Ara: Yeah. Perspective, although I think the implication there is that somehow it’s related to experience or age. And I’ve noticed in my time working with other developers that there’s really only two kinds of developers. I mean there’s young guys, they come out of school. I was a young guy who came out of school, work with other guys who came out of school that studied hard. That are really computer scientists. And if you understand what a touring machine is, what limits on memory. What’s the difference between a sequential scan and seeking all over the disc while you’re doing data processing? Like what is swap? These things are… What is the cap theorem? You know, like it’s actually important if you’re an internet developer. And a lot of people were asleep in class or just fundamentally don’t understand the law of computing. And I don’t think that really has anything to do with tenure or experience. I think you either get it or you don’t. And I think about 1% of developers get it. And if you don’t, combine with the proliferation of information out there. That is also a change, right? Getub[sp] and other blogs. I mean there’s usually stack overflow, Twitter… Gah make it stop already.
Brent: You could get pretty far knowing very little.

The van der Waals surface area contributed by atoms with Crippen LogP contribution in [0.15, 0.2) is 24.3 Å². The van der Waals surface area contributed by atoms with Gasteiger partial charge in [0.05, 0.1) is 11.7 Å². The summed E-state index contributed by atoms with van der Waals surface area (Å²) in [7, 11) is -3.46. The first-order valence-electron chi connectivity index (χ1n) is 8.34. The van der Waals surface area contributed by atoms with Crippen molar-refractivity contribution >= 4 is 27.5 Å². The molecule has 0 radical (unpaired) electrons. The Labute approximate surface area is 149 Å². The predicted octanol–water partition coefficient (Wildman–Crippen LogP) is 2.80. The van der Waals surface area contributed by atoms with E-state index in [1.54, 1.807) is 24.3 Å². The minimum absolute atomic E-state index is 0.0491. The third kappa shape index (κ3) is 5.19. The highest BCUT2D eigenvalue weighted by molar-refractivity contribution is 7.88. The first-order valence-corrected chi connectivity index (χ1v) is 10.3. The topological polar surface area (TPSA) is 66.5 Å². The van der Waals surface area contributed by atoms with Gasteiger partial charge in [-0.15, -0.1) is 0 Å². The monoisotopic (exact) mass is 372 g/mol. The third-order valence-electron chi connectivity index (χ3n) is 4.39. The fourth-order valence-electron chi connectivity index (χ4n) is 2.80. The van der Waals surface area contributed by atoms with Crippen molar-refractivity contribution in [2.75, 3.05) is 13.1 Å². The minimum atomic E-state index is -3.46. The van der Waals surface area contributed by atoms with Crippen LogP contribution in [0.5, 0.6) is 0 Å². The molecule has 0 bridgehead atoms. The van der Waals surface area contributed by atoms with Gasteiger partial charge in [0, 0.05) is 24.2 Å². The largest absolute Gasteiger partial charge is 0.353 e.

Ara: I don’t think so. I really don’t. I mean it think it appears that way. But if you look at the… If you chart the trajectory of developers and companies and software projects. A large majority of them is probably the 80-20 rule like most things. A large majority of them they grow and grow and grow and they hit a glass ceiling and they collapse. Software does this. Developers come into companies, they build things, they build things, they build things. And in about three years, teams usually get to a spot if there’s not a lot of churn where suddenly they’re not developing new things they’re just maintaining the crap that they wrote. They start to hate it, the company starts to experience churn, it goes on the decline. I see that everywhere. I mean you see it in start ups, you see it in fortune 5,000 companies. You see it in developers in their development career. They start getting that three year itch. Like what language should I learn now? Like that’s going to change anything. Like they’re touring complete, enough already. You’re typing system. Like none of this matters. It’s a touring machine. Live with it, they all suck a lot. To solve the problems that we’re trying to do, to solve the problems that we’re trying to solve, our tooling is still totally inadequate. It’s just terrible as a field. The tools that we have to use to create the solutions we need to create. They’re pathetic. So yeah. Anyways, I don’t think that that’s true. And I think there’s going to be a backlash in the field now too. I mean I think right now in the development world… In the start up world with developers with people who are investing money in start ups, there’s a sense of inflation of ego, of value, of worth. Of the difficulty or importance of what we’re doing. And I think that creates a market where people that don’t really know what they’re doing… And they may be making six figures. The company may be generating revenue. But I don’t think, if we look at the industry as a whole, in ten years like I don’t think we’ll be able to asset that you’ll be able to learn how to program in seven weeks and build companies that provide lasting value and enduring revenue for the economy. I don’t think that’s true.